The key to Montreal bagels, bakers from the Canadian city will tell you, is wood-burning ovens. Montreal bagels are distinctive from their New York and Jerusalem counterparts: They are denser and thinner. And, specifically, they are “wood-fired.”
This may be no more.
Jean-François Parenteau, a Montreal politician who currently serves on the Montreal Executive Committee, is set on ending harmful air pollution in the city. Parenteau passed a new bylaw in early October that focused on wood-burning commercial establishments in the city. If these establishments — including beloved bagel shops, Italian pizzerias, and others — cannot decrease their harmful emissions, they would be forced to switch their wood-burning ovens to gas or electric.
Parenteau has said he believes Montreal’s famous bagels will not be impacted. “I know that you can bake bagels with gas,” he told The Montreal Gazette. “I know I could do tests with citizens and nobody would be able to tell the difference between a bagel cooked over a gas fire or a wood fire. I’m certain.” He also notes that two “iconic and high-production bagel producers” in Montreal — St-Viateur Bagel and Fairmont Bagel, two bagel places included on our guide to the best Jewish food in Montreal — have “indicated in the past that wood-burning is not essential to their production and would not change the product.”
But does this mean they *want* to move away from tradition?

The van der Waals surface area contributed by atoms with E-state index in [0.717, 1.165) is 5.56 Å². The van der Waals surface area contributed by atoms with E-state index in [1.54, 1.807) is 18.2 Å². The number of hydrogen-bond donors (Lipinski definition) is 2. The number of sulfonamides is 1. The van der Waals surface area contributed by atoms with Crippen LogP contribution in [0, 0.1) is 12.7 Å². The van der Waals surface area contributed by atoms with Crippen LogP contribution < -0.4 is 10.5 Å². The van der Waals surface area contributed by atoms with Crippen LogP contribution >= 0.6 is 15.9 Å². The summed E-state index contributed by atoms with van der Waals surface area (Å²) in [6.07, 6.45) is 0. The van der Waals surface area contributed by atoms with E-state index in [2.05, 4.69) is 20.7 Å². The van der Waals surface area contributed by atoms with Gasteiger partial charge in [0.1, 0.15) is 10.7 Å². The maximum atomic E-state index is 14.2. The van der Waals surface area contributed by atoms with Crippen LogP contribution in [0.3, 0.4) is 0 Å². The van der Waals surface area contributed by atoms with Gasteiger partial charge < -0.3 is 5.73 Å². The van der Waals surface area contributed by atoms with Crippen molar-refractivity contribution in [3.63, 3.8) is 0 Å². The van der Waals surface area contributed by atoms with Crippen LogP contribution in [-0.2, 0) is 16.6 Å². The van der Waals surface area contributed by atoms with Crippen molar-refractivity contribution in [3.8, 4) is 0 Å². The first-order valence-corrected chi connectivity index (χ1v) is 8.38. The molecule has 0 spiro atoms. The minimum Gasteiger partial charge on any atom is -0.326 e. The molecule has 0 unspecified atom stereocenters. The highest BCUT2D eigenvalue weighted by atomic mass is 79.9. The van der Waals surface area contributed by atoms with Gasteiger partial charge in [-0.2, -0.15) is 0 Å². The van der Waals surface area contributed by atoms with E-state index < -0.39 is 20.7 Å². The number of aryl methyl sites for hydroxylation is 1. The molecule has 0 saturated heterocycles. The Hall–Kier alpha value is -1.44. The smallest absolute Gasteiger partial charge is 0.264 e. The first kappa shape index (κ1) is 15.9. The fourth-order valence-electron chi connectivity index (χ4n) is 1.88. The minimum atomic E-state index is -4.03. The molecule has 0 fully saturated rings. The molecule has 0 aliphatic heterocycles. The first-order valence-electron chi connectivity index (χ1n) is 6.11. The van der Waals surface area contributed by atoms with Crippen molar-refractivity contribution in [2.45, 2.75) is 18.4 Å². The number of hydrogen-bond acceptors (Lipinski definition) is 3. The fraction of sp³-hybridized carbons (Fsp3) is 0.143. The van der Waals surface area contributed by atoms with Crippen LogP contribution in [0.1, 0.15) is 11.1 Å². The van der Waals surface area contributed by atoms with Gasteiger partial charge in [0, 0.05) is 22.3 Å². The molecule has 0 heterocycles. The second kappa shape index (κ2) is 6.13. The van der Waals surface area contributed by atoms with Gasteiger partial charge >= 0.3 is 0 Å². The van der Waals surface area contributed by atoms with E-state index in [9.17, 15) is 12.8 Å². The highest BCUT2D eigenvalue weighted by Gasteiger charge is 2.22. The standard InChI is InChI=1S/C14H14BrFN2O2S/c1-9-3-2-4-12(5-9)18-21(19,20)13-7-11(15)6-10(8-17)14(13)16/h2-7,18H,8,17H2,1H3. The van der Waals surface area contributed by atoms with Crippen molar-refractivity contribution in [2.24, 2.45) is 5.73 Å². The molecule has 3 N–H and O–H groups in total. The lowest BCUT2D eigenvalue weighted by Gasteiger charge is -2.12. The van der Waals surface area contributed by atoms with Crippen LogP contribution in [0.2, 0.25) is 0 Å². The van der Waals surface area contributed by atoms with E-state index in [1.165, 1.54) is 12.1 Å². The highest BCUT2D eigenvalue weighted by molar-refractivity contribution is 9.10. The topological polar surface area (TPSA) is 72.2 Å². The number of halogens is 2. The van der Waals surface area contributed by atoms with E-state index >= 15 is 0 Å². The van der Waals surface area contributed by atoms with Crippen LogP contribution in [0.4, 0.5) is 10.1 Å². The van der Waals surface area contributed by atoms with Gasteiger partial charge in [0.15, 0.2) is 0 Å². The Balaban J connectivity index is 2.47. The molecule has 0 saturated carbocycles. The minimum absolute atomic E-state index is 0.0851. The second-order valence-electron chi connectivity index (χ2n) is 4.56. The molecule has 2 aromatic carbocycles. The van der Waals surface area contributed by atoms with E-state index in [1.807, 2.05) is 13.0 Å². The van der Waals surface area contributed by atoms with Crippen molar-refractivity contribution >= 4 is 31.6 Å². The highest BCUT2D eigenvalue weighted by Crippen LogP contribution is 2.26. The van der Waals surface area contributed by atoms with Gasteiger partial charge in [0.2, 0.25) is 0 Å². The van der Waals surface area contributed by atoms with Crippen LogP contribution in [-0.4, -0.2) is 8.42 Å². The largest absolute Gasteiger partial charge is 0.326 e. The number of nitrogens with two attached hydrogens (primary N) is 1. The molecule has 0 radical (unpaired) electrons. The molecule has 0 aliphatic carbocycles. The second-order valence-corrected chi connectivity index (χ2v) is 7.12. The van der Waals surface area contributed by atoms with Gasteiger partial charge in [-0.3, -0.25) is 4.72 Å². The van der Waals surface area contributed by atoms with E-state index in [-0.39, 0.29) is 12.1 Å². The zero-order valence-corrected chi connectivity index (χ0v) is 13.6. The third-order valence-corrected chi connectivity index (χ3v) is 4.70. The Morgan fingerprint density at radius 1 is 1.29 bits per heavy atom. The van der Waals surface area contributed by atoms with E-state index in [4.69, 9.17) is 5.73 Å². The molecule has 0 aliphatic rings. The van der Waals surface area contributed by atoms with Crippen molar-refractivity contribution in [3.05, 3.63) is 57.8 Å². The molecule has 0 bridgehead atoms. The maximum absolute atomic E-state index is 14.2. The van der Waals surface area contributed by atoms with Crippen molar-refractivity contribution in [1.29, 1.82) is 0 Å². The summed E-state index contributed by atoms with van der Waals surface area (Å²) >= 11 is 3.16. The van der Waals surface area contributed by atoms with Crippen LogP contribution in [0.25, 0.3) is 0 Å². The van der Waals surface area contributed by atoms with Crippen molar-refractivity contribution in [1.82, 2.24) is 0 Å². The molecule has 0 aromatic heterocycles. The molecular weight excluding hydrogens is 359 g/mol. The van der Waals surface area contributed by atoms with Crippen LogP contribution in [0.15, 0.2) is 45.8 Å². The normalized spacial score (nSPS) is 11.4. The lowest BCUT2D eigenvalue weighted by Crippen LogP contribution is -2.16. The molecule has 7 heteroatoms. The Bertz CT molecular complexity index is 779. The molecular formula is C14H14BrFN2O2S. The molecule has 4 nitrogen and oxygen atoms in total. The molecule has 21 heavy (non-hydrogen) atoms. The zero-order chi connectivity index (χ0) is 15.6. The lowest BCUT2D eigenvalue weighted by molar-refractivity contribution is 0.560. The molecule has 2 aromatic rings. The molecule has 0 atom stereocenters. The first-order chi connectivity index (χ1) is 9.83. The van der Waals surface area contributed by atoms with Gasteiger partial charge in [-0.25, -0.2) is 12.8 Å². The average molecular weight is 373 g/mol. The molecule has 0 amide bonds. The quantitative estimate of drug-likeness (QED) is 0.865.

Joseph Rosen, reporting for The Globe and Mail, went to Fairmont Bagel to ask the owner, Yitzhak Nissan Shlafman, about the proposed changes. Shlafman told The Globe and Mail that he “will switch to gas if he has to — and if the other bagel bakeries do it at the same time,” but fire lends character to the bagels that isn’t easily replicable. “Everybody who works here is an artist!” Shlafman said, referring to the art of bagel baking.
It is confusing why Parenteau and the Montreal city hall are focusing on wood-burning establishments when air pollution is caused much more by cars, residential homes, and industrial establishments.
However, a city hall representative told The Globe and Mail, “We are not planning on banning the wood-burning oven. … We will not rush any measure that would harm these Montreal landmark[s] because we know that Montrealers are attached to these restaurants.”
Fingers crossed we don’t lose the Montreal bagel anytime soon.